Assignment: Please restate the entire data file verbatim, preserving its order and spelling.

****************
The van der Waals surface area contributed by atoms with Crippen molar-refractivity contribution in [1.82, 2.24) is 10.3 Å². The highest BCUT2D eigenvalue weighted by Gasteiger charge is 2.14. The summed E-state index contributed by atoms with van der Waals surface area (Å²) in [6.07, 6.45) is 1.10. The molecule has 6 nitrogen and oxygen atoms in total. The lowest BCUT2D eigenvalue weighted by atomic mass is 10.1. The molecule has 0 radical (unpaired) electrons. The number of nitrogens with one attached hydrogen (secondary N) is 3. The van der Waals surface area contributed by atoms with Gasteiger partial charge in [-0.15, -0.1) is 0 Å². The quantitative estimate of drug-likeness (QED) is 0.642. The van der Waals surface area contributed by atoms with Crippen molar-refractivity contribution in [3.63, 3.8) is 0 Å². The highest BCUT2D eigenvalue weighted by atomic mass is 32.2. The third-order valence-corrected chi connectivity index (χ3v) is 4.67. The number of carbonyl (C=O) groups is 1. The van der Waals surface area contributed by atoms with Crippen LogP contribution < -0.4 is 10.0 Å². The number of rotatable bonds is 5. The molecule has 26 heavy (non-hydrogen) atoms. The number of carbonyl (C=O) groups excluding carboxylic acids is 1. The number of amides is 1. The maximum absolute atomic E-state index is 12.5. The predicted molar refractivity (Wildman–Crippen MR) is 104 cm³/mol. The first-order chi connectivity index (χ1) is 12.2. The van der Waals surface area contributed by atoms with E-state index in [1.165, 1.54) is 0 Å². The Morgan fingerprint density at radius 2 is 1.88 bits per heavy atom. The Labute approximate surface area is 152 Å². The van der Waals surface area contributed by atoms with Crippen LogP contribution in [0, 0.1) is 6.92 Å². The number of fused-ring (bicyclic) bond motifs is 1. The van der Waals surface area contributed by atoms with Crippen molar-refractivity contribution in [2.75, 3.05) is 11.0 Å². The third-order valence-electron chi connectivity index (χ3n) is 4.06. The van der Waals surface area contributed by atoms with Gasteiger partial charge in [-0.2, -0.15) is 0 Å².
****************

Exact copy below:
The van der Waals surface area contributed by atoms with Crippen molar-refractivity contribution in [1.82, 2.24) is 10.3 Å². The highest BCUT2D eigenvalue weighted by Gasteiger charge is 2.14. The summed E-state index contributed by atoms with van der Waals surface area (Å²) in [6.07, 6.45) is 1.10. The molecule has 6 nitrogen and oxygen atoms in total. The lowest BCUT2D eigenvalue weighted by atomic mass is 10.1. The molecule has 0 radical (unpaired) electrons. The number of nitrogens with one attached hydrogen (secondary N) is 3. The van der Waals surface area contributed by atoms with Gasteiger partial charge in [-0.15, -0.1) is 0 Å². The quantitative estimate of drug-likeness (QED) is 0.642. The van der Waals surface area contributed by atoms with Crippen molar-refractivity contribution in [3.63, 3.8) is 0 Å². The highest BCUT2D eigenvalue weighted by atomic mass is 32.2. The third-order valence-corrected chi connectivity index (χ3v) is 4.67. The number of carbonyl (C=O) groups is 1. The van der Waals surface area contributed by atoms with Crippen LogP contribution < -0.4 is 10.0 Å². The number of rotatable bonds is 5. The molecule has 26 heavy (non-hydrogen) atoms. The number of carbonyl (C=O) groups excluding carboxylic acids is 1. The number of amides is 1. The maximum absolute atomic E-state index is 12.5. The predicted molar refractivity (Wildman–Crippen MR) is 104 cm³/mol. The first-order chi connectivity index (χ1) is 12.2. The van der Waals surface area contributed by atoms with E-state index in [1.165, 1.54) is 0 Å². The Morgan fingerprint density at radius 2 is 1.88 bits per heavy atom. The Labute approximate surface area is 152 Å². The van der Waals surface area contributed by atoms with Crippen LogP contribution in [0, 0.1) is 6.92 Å². The number of fused-ring (bicyclic) bond motifs is 1. The van der Waals surface area contributed by atoms with Crippen molar-refractivity contribution in [2.75, 3.05) is 11.0 Å². The third-order valence-electron chi connectivity index (χ3n) is 4.06. The van der Waals surface area contributed by atoms with Gasteiger partial charge in [-0.2, -0.15) is 0 Å².